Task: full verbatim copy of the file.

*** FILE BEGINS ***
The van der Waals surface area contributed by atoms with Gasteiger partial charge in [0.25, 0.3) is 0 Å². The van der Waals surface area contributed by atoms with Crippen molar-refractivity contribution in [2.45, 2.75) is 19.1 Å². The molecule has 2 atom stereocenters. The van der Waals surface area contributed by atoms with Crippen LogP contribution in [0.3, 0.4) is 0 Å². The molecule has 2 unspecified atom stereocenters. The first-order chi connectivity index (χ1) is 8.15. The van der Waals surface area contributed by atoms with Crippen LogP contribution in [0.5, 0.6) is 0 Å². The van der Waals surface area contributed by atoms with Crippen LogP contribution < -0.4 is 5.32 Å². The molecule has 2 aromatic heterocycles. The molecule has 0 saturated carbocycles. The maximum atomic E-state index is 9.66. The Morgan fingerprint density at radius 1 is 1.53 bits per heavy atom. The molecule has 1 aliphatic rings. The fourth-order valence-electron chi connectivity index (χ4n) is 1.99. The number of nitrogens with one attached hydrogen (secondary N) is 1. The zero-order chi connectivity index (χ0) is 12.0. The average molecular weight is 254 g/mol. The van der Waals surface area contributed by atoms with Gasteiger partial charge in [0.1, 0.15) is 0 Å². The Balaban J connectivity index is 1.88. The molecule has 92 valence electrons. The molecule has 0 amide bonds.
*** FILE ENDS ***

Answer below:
The van der Waals surface area contributed by atoms with Gasteiger partial charge in [0.25, 0.3) is 0 Å². The van der Waals surface area contributed by atoms with Crippen molar-refractivity contribution in [2.45, 2.75) is 19.1 Å². The molecule has 2 atom stereocenters. The van der Waals surface area contributed by atoms with Crippen LogP contribution in [0.3, 0.4) is 0 Å². The molecule has 2 unspecified atom stereocenters. The first-order chi connectivity index (χ1) is 8.15. The van der Waals surface area contributed by atoms with Crippen LogP contribution in [0.5, 0.6) is 0 Å². The van der Waals surface area contributed by atoms with Crippen LogP contribution < -0.4 is 5.32 Å². The molecule has 2 aromatic heterocycles. The molecule has 0 saturated carbocycles. The maximum atomic E-state index is 9.66. The Morgan fingerprint density at radius 1 is 1.53 bits per heavy atom. The molecule has 1 aliphatic rings. The fourth-order valence-electron chi connectivity index (χ4n) is 1.99. The number of nitrogens with one attached hydrogen (secondary N) is 1. The zero-order chi connectivity index (χ0) is 12.0. The average molecular weight is 254 g/mol. The van der Waals surface area contributed by atoms with Gasteiger partial charge in [0.1, 0.15) is 0 Å². The Balaban J connectivity index is 1.88. The molecule has 92 valence electrons. The molecule has 0 amide bonds.